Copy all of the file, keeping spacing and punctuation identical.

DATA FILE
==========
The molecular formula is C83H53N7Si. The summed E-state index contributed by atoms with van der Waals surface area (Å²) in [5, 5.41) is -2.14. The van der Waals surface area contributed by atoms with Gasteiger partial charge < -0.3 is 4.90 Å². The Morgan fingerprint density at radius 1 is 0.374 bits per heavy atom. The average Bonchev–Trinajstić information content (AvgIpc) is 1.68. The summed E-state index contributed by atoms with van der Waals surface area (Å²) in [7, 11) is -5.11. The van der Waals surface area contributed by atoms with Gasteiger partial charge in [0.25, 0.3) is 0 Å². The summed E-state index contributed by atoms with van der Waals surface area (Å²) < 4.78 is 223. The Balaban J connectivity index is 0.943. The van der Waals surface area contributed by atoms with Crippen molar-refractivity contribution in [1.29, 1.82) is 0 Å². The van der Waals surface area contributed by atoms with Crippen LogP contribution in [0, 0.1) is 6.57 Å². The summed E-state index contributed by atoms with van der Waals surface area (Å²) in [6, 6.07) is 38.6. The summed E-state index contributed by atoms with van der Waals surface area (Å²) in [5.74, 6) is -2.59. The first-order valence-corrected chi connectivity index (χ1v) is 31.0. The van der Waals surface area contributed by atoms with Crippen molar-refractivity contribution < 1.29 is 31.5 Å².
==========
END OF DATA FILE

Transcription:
The molecular formula is C83H53N7Si. The summed E-state index contributed by atoms with van der Waals surface area (Å²) in [5, 5.41) is -2.14. The van der Waals surface area contributed by atoms with Gasteiger partial charge < -0.3 is 4.90 Å². The Morgan fingerprint density at radius 1 is 0.374 bits per heavy atom. The average Bonchev–Trinajstić information content (AvgIpc) is 1.68. The summed E-state index contributed by atoms with van der Waals surface area (Å²) in [7, 11) is -5.11. The van der Waals surface area contributed by atoms with Gasteiger partial charge in [0.25, 0.3) is 0 Å². The summed E-state index contributed by atoms with van der Waals surface area (Å²) < 4.78 is 223. The Balaban J connectivity index is 0.943. The van der Waals surface area contributed by atoms with Crippen molar-refractivity contribution in [1.29, 1.82) is 0 Å². The van der Waals surface area contributed by atoms with Crippen LogP contribution in [0, 0.1) is 6.57 Å². The summed E-state index contributed by atoms with van der Waals surface area (Å²) in [6, 6.07) is 38.6. The summed E-state index contributed by atoms with van der Waals surface area (Å²) in [5.74, 6) is -2.59. The first-order valence-corrected chi connectivity index (χ1v) is 31.0. The van der Waals surface area contributed by atoms with Crippen molar-refractivity contribution < 1.29 is 31.5 Å².